The Joseph story give expression to that part of the promise found in 18:19: “that they may do righteousness and justice so that the LORD may fulfill what he has promised to Abraham“. There was a human part to be played in the fulfillment of God’s plan. When God’s people respond as Joseph responded, then their way and God’s blessing will prosper.

Significantly, in all the book of Genesis only Joseph is described as one who was filled with the Spirit of God(41:38). In fact, the text is explicit in its emphasis on his total uprightness throughout the attempted seduction by the Egyptian’s wife. He was in jail because of false witness brought against him.

The emphasis of the epilogue (21-23) is clear. God has turned an intended evil against Joseph into a good. God was with Joseph and prospered his way. Lying behind the course of events is the lesson that all the Joseph stories teach: “You intended to harm me, but God intended it for good” (50:20).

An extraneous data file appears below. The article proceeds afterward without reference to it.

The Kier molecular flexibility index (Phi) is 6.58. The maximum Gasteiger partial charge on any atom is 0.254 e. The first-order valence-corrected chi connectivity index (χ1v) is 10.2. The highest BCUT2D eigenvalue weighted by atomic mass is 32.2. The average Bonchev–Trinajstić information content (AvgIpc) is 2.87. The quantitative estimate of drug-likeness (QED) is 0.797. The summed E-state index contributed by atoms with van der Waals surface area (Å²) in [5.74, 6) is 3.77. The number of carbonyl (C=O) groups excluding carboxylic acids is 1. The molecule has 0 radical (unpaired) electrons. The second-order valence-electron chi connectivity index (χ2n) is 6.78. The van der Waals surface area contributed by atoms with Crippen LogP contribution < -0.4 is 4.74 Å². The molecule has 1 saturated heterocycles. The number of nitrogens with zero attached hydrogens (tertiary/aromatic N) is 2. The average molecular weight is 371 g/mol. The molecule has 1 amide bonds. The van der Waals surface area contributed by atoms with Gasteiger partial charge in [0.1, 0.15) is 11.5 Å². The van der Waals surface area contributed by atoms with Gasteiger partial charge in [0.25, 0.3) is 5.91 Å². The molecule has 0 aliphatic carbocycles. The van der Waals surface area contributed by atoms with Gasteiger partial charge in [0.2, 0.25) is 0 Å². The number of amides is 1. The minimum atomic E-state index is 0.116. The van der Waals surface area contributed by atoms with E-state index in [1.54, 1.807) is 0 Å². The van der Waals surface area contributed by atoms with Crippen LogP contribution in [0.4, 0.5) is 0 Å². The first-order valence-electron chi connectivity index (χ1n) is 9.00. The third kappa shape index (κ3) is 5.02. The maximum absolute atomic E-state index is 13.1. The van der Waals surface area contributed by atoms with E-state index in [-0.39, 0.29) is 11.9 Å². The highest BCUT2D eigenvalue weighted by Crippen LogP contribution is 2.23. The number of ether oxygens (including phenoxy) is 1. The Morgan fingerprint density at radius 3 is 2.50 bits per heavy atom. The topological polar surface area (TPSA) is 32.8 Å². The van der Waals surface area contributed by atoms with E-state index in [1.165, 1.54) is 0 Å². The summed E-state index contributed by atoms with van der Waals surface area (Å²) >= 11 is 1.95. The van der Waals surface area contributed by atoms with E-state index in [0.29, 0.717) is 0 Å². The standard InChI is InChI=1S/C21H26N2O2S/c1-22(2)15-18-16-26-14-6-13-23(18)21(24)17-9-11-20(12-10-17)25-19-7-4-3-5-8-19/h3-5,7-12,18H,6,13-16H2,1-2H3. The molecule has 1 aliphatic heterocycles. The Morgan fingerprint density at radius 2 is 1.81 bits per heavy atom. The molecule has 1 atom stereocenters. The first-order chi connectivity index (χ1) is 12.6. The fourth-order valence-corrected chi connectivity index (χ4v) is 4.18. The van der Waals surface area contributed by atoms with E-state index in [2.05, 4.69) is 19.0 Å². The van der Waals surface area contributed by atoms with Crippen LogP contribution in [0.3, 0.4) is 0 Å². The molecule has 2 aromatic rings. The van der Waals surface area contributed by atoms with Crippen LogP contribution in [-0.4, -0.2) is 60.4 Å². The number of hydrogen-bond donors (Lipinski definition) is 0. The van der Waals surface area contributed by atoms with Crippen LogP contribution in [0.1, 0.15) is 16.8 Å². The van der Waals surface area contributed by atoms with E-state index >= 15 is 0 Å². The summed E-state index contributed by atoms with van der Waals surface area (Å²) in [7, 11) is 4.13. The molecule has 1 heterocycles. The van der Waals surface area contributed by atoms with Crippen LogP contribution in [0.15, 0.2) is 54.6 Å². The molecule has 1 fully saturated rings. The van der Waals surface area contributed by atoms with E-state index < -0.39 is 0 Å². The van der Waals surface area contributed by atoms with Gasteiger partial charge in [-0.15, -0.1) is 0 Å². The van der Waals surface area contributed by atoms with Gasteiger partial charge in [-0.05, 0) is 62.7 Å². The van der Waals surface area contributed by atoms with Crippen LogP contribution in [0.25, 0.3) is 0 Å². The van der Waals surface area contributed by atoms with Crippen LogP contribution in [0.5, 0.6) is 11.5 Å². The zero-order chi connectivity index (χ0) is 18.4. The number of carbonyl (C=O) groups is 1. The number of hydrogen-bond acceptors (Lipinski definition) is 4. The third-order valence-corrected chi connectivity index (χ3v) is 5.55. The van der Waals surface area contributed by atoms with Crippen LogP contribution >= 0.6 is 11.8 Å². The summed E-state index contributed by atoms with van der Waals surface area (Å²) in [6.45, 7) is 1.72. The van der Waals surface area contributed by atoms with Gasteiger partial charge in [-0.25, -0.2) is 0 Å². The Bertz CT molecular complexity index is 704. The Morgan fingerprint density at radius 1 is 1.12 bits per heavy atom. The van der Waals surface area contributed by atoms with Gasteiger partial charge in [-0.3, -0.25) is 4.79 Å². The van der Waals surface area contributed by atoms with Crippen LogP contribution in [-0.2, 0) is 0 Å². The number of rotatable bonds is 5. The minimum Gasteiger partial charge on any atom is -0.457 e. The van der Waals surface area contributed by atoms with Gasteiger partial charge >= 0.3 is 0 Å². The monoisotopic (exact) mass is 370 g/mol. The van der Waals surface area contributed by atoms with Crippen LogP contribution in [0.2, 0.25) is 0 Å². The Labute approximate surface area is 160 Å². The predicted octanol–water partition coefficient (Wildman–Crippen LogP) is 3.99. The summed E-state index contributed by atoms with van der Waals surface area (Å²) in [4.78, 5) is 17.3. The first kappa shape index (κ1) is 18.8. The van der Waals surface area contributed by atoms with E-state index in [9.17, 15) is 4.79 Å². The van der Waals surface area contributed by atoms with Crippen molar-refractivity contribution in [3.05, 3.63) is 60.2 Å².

Like Daniel during the Exile, Joseph suffered for doing what was right, but God turned the evil into a blessing.


Hymn Restore O Lord

1 Restore, O Lord,

The honour of Your name,

In works of sovereign power

Come shake the earth again;

That all may see

And come with reverent fear

To the living God,

Whose kingdom shall outlast the years.

2 Restore, O Lord,

In all the earth Your fame,

And in our time revive

The church that bears Your name.

And in Your anger,

Lord, remember mercy,

O living God,

Whose mercy shall outlast the years.

3 Bend us, O Lord,

Where we are hard and cold,

In Your refiner’s fire

Come purify the gold.

Though suffering comes

And evil crouches near,

Still our living God

Is reigning, He is reigning here.

4 Restore, O Lord,

The honour of Your name,

In works of sovereign power

Come shake the earth again;

That all may see

And come with reverent fear

To the living God,

Whose kingdom shall outlast the years.

Graham Kendrick (born 1950) & Chris Rolinson